Industrial Profile 10/3/2016

Eddie Lee- How his Passion Shaped his Career and Led to the Release of his First Book, Timeless American – A Selection of Pre-1916 Motorcycles

Eddie Lee kick-started his career by following his passions early in life, in the form of anything that rolled, slid, or floated- surfing, skateboarding, snowboarding, and riding motorcycles. This led to a nearly 20-year career in the action sports industry. During his travels for work he began to shoot photographs. As is photography progress his photos began to be published by respected publications such as TransWorld SNOWboarding Magazine, Snowboarder Magazine, and the Los Angeles Times. Today, the photographer is gearing up to release his first edition photography book, Timeless American – A Selection of Pre-1916 Motorcycles. We caught up with Eddie to learn about the journey that lead him to his current accomplishments. 

How did you first get started in the industry as a full-time desk jockey?

I moved up to Big Bear after high school to snowboard and chase after a dream because I loved snowboarding so much. I was given the opportunity to work in the snowboard park at Bear Mtn (Outlaw) around 1993. Eventually, I became the Snowboard Park manager from 1993 – 1996. During the spring of 1995 I was introduced to Pierre Andre and Don Brown from Etnies aka… Sole Technologies. One thing led to another and I was brought on to help establish ThirtyTwo and with it, the Snowboard Team for Etnies.

Which brands did you work for over the years?

ThirtyTwo / Etnies – Sole Technologies from 1995 – 2009

Vans Snow – 2011 – 2014  

What are some of your most memorable times and accomplishments?

1) Getting 3rd place in Slopestyle at the 1996 H20 Winter Classic where I was competing with legends such as Terje Hakonson, Dave Downing, Bryn Iguchi and many others.

2) Organizing and directing the Etnies – Quad Jump at Snow Summit where we had 4 of our riders all airing over each other. From top to bottom, we had Nicolas Droz (snowboard), jumping over Lincoln Ueda (skateboard), airing over Joe Rich (BMX), airing over Brian Patch (Skateboard). This was all done on a 10’ vert ramp set on the Westridge run at Snow Summit. It was a special moment for everyone

3) Creating one of the best lines of Snowboard boots for Vans during the 20-year anniversary year (2015) and celebrating with the best crew at Silverton, CO.

Then what? (tell me about leaving what you were doing for what you are doing now)

In April of 2014, I left the action sports industry to follow my passion and chase after another dream of making my own book, Timeless American ~ A Selection of Pre-1916 motorcycles. It took me about 2 ½ years to complete from concept to finish. I photographed, staged, designed the layout, and completed a 264 page 14”x11” hard cover book weighing in at a whopping 6.5 pounds. I was able to self publish this project through a successful crowdfunding campaign. You can view the project and more details on my website at Books, prints and greeting cards can also be purchased there as well.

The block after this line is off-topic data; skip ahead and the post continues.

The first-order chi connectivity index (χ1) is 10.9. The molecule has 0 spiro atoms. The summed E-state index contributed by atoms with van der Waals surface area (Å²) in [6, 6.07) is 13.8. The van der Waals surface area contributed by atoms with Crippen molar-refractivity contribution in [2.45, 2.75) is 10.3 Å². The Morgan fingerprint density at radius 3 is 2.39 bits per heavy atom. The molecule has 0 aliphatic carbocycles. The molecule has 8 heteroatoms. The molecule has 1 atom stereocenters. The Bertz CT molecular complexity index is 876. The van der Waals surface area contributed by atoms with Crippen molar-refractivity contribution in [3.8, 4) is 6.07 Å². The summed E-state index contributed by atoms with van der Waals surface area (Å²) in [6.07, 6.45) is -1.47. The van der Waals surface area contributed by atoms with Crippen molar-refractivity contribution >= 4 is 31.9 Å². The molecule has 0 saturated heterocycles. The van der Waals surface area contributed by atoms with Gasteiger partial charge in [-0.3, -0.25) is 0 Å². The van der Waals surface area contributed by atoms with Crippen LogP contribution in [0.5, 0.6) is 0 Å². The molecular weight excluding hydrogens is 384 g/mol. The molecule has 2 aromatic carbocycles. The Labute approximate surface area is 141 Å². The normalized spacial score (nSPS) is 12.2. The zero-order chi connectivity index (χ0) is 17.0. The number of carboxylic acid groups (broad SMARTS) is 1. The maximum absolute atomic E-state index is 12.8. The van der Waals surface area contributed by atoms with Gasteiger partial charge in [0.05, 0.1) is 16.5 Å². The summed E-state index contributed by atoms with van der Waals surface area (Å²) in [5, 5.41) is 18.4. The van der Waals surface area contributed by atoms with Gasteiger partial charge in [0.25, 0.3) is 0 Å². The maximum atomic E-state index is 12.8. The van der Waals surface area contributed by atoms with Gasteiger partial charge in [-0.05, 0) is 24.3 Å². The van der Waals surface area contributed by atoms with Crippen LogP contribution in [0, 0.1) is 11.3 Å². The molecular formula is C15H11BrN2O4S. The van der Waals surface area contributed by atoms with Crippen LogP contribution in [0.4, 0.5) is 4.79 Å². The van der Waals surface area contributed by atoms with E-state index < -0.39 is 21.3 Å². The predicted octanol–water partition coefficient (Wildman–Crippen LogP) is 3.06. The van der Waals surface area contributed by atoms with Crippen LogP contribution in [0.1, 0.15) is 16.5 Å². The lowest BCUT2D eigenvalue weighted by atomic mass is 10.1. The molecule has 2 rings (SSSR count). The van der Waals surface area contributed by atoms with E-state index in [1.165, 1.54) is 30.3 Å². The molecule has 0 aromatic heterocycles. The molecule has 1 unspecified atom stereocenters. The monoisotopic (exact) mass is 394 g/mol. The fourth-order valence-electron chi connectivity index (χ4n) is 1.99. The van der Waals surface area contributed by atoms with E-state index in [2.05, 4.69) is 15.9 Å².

What made this feel right for you?

Completing this project and having my vision all come together in a tangible form has been a dream. I knew this opportunity was a once in a lifetime chance for me to go for something I’ve wanted for so long. I guess the stars lined up, I stayed true to myself, and followed through on my own commitment to finally get this project finished, even if it wasn’t always easy. That felt good to say the least.

How much do you have on the line right now?

I’ve spent a lot of money and time dedicating my life to this project and I took a huge risk. Financially, I’ve invested a lot, but I’m happy to say that no matter what, I have completed what I set out to do, which was create this work in a way that honors the bikes and their history. Now I just have to sell all the books!

What do you find most exciting about it?

The response from everyone I’ve shown the book to. I’m glad I was able to connect with random strangers and hear them say… “Thank you for doing this”. It feels good to experience the appreciation for what I’ve done, and know that for some people, it really made an impact.

If all goes well where does this path take you?

Time will tell, but I’m definitely open to new projects and collaborations. Whatever path opens up, I hope to continue to work with passionate, creative people that enjoy working with me and vice versa.